Saturday notes

The day had a promising start with the sun beaming down on Farlington. I found it hard to believe that the weather was going to change around midday but didnt want to take any chances, getting a few odd jobs done and then heading out around seawall. I knew hightide was around midday, so this would be the best time to engage with visitors as well as see what birds were on the reserve.

I set off walking around the seawall in a clockwise  direction (from the hut) after hearing a tipoff of an Osprey lurking in that area. It didnt take long to find it sat on a low post on Long Island (to the south of North Binness island – the one with the dead trees). Also in the area were two Kestrel and a Peregrine. 

Osprey (honest) in the heat haze

Osprey (honest) in the heat haze

A little further round a group of Yellow wagtails came up from around the cattle in the main marsh. I caught sight of 15, but with so much hopping around it was hard to get an accurate tally, could be more in the region of 20 birds. Also around the Deeps was a Green sandpiper. 

On to the point, two Wheatear were busy feeding on the strandline. One was far more showy than the other and let me take a few pictures.

Female Wheatear

Female Wheatear

The tide was now at its highest and with little dry ground left for birds, a large flock of Oystercatcher took flight. Id estimate it to be a few hundred strong. Still hanging on to a small dry island were 53 Grey plover some still looking smartish in their summer breeding plumage (although now a bit tatty in moult). A single Whinchat was on the main fenceline between the reedbed and the marsh. Another visitor reported seeing a further 8 on the reserve.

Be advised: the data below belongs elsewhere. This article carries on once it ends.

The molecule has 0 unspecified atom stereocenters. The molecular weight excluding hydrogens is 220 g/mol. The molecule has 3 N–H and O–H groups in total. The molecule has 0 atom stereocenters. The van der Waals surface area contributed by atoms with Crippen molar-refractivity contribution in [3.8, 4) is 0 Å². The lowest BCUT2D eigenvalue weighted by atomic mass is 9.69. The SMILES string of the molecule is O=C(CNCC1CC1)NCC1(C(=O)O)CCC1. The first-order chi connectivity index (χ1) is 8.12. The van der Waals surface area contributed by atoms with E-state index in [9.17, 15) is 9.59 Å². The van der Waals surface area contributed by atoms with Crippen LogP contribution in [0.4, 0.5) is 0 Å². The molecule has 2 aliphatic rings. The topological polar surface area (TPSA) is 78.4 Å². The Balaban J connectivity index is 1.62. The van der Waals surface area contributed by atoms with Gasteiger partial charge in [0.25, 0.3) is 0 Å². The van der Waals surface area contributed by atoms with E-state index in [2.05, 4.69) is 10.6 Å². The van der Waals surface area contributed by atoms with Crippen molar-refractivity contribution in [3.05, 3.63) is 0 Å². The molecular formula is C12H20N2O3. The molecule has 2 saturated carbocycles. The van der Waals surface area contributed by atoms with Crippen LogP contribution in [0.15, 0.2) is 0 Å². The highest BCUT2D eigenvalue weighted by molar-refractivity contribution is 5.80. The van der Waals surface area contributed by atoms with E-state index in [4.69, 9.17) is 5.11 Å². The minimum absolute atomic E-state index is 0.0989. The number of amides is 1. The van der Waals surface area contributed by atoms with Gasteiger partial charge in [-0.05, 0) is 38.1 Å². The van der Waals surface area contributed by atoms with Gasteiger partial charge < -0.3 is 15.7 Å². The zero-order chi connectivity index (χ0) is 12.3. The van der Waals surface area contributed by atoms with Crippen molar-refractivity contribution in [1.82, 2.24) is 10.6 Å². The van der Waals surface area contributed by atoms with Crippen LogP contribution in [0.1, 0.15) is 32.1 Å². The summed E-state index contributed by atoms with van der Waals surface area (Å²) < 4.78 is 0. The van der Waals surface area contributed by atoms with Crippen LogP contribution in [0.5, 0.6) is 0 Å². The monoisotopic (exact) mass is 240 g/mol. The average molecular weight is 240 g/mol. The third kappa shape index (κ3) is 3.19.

After all the recent rainfall the lake is very high at the moment, although not as full as a few days ago. This has meant few birds are roosting in this area. Instead waders and waterfowl are choosing the stream and the scrape to roost. Along the stream with the Godwit flock were 2 Knot. A bit further upstream were 11 Shoveler (the first I have seen this year – Autumn is coming!) along with good numbers of Gadwall and a few Wigeon.

Just before sitting down to some lunch I had a quick look out on the stream in front of the hut. A Kingfisher was amazingly sat on one of the posts of the ‘fence’ in middle of the stream. Along the waters edge a Green sandpiper went about looking for its lunch too.

Green sandpiper

Green sandpiper (and Moorhen)

Later in the afternoon I caught up with a group conducting their monthly WeBS (Wetland Birds Survey) count from the seawall. They had seen a great mix of species with a highlight of seeing three separate Osprey !! One was mostly sat in the dead trees of North Binness Island, one was the same bird I had seen on the low posts of long island and another was very mobile flying in the west of the harbour. A pretty good day out.

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